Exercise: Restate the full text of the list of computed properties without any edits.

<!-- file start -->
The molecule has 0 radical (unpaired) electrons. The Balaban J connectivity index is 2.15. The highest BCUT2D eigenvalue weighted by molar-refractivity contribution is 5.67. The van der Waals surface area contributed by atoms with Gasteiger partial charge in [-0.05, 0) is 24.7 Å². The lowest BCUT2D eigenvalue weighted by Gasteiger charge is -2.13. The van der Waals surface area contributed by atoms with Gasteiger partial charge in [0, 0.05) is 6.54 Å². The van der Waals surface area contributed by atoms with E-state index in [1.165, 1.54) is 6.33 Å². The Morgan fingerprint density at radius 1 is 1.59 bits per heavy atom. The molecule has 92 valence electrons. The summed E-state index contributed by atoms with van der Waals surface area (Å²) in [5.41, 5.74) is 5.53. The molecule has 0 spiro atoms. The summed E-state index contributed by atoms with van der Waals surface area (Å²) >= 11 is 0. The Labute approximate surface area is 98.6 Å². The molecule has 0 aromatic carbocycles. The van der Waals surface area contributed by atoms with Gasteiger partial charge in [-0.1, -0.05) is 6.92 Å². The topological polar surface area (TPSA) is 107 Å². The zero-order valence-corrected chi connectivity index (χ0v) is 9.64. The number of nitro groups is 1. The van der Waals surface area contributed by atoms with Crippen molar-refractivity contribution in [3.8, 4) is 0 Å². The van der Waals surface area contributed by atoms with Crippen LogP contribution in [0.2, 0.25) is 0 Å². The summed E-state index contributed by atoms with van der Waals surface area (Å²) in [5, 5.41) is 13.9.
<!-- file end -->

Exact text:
The molecule has 0 radical (unpaired) electrons. The Balaban J connectivity index is 2.15. The highest BCUT2D eigenvalue weighted by molar-refractivity contribution is 5.67. The van der Waals surface area contributed by atoms with Gasteiger partial charge in [-0.05, 0) is 24.7 Å². The lowest BCUT2D eigenvalue weighted by Gasteiger charge is -2.13. The van der Waals surface area contributed by atoms with Gasteiger partial charge in [0, 0.05) is 6.54 Å². The van der Waals surface area contributed by atoms with E-state index in [1.165, 1.54) is 6.33 Å². The Morgan fingerprint density at radius 1 is 1.59 bits per heavy atom. The molecule has 92 valence electrons. The summed E-state index contributed by atoms with van der Waals surface area (Å²) in [5.41, 5.74) is 5.53. The molecule has 0 spiro atoms. The summed E-state index contributed by atoms with van der Waals surface area (Å²) >= 11 is 0. The Labute approximate surface area is 98.6 Å². The molecule has 0 aromatic carbocycles. The van der Waals surface area contributed by atoms with Gasteiger partial charge in [-0.1, -0.05) is 6.92 Å². The topological polar surface area (TPSA) is 107 Å². The zero-order valence-corrected chi connectivity index (χ0v) is 9.64. The number of nitro groups is 1. The van der Waals surface area contributed by atoms with Crippen molar-refractivity contribution in [3.8, 4) is 0 Å². The van der Waals surface area contributed by atoms with Crippen LogP contribution in [0.2, 0.25) is 0 Å². The summed E-state index contributed by atoms with van der Waals surface area (Å²) in [5, 5.41) is 13.9.